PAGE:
(D) Buddha also taught: One who makes numerous offerings to Buddha, Dharma, and Sangha, helps many other sentient beings and does many other good deeds, and dedicates all the merit accumulated thereby to a purpose of one's own interest or to the benefit of one's own children or relatives--such as making more money or enjoying a longer or better present life or future lives--produces limited effects. One who does the same good deeds mentioned above but dedicates all the merit produced to helping and saving all sentient beings from suffering in samsara receives much greater merit

the one with selfish purposes. One who does the same above-mentioned good deeds with no specific purpose or desire receives infinitely greater merit than the two cases mentioned above.

4) Karma and free will: This topic has been often discussed. The question is, "Is there any room for free will under the law of karma?" A more penetrating question is, "Might not so-called free will be simply subjective opinion? Free will is still an effect of certain karma." For

example, suppose a daughter goes against her parents' wishes and decides to marry a younger man. The daughter might think that that decision was made by her free will, but under the law of karma that decision could very well be an effect of her past karmic relations with this young man and her parents. That she acts with a free will is only her subjective opinion. In the United States, people have the freedom to vote or not to vote. Is this freedom obtained by

a kind of free will or is it still predetermined by karmic effect? We could find many examples. all of which seem to indicate that there is no room for free will under the law of karma. Does this mean that the fate of a person is predetermined by his or her past karma, that that person has no way to change

it? Is this correct? Buddha said it is not correct. Why and how, then, can one change one's fate? To help you to understand that one's fate is not entirely predetermined by one' past karma, I must ask you to recall what I said before about Original Nature. I said that cause and effect, just like birth and

death, loses its significance at the enlightened level, because with Original Nature there is no one to receive the effect of karma, whether it is good or bad. Therefore, at the extreme, when one is enlightened, the law of karma is not applicable, so all that the enlightened one does, say, or thinks is from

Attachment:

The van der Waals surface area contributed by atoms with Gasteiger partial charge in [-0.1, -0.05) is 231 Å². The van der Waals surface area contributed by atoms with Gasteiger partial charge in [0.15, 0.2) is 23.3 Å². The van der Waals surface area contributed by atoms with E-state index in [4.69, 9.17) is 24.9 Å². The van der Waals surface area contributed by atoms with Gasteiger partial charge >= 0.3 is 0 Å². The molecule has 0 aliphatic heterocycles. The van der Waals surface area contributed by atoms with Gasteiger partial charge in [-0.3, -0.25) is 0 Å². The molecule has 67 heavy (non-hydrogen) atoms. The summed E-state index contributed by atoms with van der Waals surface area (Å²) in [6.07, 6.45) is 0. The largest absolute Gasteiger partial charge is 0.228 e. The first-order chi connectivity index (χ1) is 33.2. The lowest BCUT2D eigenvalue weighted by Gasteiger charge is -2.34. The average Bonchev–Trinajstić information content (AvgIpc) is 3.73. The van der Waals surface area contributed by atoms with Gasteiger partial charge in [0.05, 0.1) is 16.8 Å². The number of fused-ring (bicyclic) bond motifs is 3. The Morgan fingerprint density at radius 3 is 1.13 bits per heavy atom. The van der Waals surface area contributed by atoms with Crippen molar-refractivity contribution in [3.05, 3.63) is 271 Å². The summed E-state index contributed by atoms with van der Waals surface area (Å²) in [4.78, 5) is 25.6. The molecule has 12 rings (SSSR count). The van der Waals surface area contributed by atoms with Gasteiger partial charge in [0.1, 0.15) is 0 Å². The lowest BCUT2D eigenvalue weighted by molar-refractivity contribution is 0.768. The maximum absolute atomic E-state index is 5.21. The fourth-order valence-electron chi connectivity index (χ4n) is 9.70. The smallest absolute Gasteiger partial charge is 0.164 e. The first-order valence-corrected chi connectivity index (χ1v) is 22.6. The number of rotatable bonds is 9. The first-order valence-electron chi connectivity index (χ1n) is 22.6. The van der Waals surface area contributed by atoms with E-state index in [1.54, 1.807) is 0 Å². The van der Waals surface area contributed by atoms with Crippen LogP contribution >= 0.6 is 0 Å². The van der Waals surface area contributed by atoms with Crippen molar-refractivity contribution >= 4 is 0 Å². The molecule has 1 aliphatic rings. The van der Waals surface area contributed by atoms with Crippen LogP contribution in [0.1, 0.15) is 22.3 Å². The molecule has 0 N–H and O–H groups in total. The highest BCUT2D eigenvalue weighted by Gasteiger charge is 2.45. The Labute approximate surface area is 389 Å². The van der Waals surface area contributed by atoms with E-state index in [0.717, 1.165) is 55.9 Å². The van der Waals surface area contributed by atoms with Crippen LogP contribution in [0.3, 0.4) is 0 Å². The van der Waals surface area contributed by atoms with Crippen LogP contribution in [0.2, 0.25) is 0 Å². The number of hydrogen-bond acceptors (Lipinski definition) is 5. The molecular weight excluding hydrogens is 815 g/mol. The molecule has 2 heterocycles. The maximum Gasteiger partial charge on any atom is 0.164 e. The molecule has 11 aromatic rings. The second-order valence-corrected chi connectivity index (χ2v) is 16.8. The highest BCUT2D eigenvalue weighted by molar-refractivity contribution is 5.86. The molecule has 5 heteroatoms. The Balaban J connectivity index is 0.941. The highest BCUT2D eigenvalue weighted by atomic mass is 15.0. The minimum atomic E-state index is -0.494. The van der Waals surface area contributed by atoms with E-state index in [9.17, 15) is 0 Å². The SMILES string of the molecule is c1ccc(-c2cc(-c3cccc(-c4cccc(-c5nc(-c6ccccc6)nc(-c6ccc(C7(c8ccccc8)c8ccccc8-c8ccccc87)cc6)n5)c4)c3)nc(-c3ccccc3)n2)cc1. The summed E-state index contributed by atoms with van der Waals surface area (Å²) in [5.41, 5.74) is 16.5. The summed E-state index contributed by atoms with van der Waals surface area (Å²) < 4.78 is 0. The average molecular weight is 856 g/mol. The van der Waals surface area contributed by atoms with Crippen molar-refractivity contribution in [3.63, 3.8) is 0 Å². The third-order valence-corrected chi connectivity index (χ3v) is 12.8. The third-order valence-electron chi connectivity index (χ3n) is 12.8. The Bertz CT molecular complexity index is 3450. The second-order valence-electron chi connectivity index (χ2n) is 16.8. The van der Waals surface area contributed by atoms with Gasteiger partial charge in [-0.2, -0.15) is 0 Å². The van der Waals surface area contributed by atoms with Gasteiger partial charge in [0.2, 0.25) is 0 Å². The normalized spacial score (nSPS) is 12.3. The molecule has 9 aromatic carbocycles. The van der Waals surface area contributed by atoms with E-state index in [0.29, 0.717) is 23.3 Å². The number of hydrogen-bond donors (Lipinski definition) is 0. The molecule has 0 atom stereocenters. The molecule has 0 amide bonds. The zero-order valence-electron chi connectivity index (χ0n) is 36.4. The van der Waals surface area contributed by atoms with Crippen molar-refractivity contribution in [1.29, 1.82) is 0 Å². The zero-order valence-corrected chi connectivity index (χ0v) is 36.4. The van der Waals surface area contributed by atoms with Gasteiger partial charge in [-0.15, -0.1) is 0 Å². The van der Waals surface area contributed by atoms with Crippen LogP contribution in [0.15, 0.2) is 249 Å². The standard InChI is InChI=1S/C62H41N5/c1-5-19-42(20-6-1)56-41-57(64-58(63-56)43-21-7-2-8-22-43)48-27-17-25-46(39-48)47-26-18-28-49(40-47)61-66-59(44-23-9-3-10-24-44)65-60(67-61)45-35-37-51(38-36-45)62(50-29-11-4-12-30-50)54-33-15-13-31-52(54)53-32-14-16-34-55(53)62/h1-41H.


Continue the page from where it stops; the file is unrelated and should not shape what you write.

free will or is a manifestation of Original Nature and is not the effect of past karma. All of Buddha's teachings aim at this one goal: that is, to identify oneself with Original Nature. All methods are therefore designed to enable one to be gradually in harmony with Original Nature. Now, Original

Nature possesses all kinds of good human qualities, such as loving-kindness, compassion, joy, and equanimity. All these good qualities could be good karma, which produces good effects. Therefore, during the process ' of cultivating harmony with Original Nature, these good qualities will be revealed bit by bit,

like an occasional ray of sunshine penetrating through a heavy cloud. These revelations are the true products of a person's free will. Because such free will creates good karma and good karma produces good effects, which, in turn, are good karma for the next effect, and so on, a person has the potential to

become enlightened, to recognize Original Nature, and to become a Buddha. One will thus not only be rid of samsara, but will also gain the perfect wisdom and compassion necessary to teach other sentient beings to follow the same path. Karma is such a vast subject that I could talk for hours without exhausting the material. Topics like the following could be very interesting:

(1) Can good karma and bad karma offset each other?

(2) Can karma be erased?

(3) Can the effects of bad karma be minimized by confession or other kinds of repentance? With the general idea of karma I have presented to you today, you may be able to find the answers to those questions. In conclusion, I wish to emphasize two points:

(1) Good or bad karma will inevitably produce its respective effect. Our daily doings, speech, and thoughts will affect our future. A wise person knows, therefore, how to live properly.

(2) Remember that the law of karma stops operating and you become rid of samsara only by identifying yourself with Original Nature. How you may gradually identify yourself with Original Nature, and realize that Original Nature is you, is therefore the essence of Buddha's teaching, and I sincerely recommend that you study and practice it. Among all the hindrances in our cultivation, the greatest one is our concept of self, which is the core of all our ignorance and suffering. Next week, we shall attack that core, and, let me tell you, that core is indeed very, very hard. ---------------------------------